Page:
I thought I knew exactly what I wanted to work on for my capstone when I sat down on the first day of class last week. I’d just spent the second half of the fall semester working on an immersive essay about Detroit’s Jewish community, and I still felt like I’d barely scratched the surface of a topic that was incredibly important to me. Capstone seemed like the perfect opportunity to expand on my research and incorporate as many perspectives and as much history and nuance as possible.
But then at the end of class on that first day, T asked us to write a few things we were interested, passionate, or curious about on an index card. I paused when I reached that question, and then wrote down some topics that have been at the forefront of my mind recently: cooking (I’ve been trying to find a new hobby and build life skills), letters (I’m taking an English class about the art of letter writing), and my grandma (in preparation for my letter-writing class, my dad had recently unearthed a stack of my grandma’s old correspondences for me). Immediately a new idea emerged — what if I worked through my grandma’s recipes, reflecting on our relationship as I baked her classic dishes? And what if I put that all into a cookbook that incorporated images of her letters, too?
I came into our pitch workshops with four ideas, but as soon as I said the cookbook pitch out loud, I knew it excited me more than any of my others. Luckily, my groupmates (Ashley and Sydney) seemed thrilled about the idea and it’s reflexive, intergenerational nature, too. Their enthusiasm had me almost convinced, but I thought I should still go through my other pitches, in case something else caught their eye. Sure enough, when I brought up the idea of continuing to work on last semester’s essay and Ashley asked if I thought I’d had enough time to process what I’d already written, I knew I hadn’t — and that meant it wouldn’t be the right project for this class. Cookbook it is!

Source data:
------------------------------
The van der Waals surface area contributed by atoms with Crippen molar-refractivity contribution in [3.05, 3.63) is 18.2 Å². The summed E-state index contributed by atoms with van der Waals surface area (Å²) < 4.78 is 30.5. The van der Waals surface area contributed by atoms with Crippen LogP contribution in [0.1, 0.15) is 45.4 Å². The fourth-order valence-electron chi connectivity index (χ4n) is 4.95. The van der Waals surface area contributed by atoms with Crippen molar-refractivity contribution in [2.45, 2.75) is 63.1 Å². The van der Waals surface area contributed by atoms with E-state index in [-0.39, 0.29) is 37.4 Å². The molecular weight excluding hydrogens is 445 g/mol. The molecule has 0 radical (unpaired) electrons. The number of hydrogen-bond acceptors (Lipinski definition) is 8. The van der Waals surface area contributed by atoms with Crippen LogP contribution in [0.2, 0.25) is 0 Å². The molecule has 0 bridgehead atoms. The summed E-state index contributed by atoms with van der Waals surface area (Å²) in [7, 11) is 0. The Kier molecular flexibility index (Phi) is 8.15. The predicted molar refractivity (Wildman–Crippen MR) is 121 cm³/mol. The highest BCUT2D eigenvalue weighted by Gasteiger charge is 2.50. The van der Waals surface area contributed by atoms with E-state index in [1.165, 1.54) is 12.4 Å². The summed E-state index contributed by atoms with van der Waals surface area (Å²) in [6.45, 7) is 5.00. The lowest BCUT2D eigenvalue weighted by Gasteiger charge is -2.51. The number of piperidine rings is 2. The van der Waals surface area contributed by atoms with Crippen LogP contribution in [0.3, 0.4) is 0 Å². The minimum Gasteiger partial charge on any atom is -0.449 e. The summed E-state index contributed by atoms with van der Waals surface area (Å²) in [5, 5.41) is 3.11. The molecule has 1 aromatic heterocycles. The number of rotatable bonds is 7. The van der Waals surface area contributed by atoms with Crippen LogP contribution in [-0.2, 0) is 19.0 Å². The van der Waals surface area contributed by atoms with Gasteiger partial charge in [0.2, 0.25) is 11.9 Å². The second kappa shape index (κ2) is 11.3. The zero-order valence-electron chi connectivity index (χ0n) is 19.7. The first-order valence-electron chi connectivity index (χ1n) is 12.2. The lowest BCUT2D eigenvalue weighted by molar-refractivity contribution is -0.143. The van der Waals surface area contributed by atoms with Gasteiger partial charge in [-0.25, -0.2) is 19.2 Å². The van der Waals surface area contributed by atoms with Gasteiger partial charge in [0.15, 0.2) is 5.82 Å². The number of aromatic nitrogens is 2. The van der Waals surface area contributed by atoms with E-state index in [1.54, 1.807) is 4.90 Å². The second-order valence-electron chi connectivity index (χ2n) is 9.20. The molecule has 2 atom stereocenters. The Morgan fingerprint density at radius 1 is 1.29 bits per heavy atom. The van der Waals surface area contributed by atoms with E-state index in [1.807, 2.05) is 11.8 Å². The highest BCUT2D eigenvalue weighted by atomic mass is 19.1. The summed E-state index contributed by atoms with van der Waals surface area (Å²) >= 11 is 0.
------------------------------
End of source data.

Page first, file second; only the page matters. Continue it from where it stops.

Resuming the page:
Interestingly, Ashley and Sydney also experienced this same pattern of “I thought I knew what I wanted to do but then I started the class and something else inspired me.” I wonder if there’s something about just being in the capstone environment that sparks new ideas, or makes our old ones seem more vibrant. I loved seeing how excited all three of us got about our pitches, and how we were able to encourage each other to chase down the ideas that we felt most passionate about. Maybe I’m naive to hope all workshops in this class make me as happy as this one did, but wow — we’re off to a good start.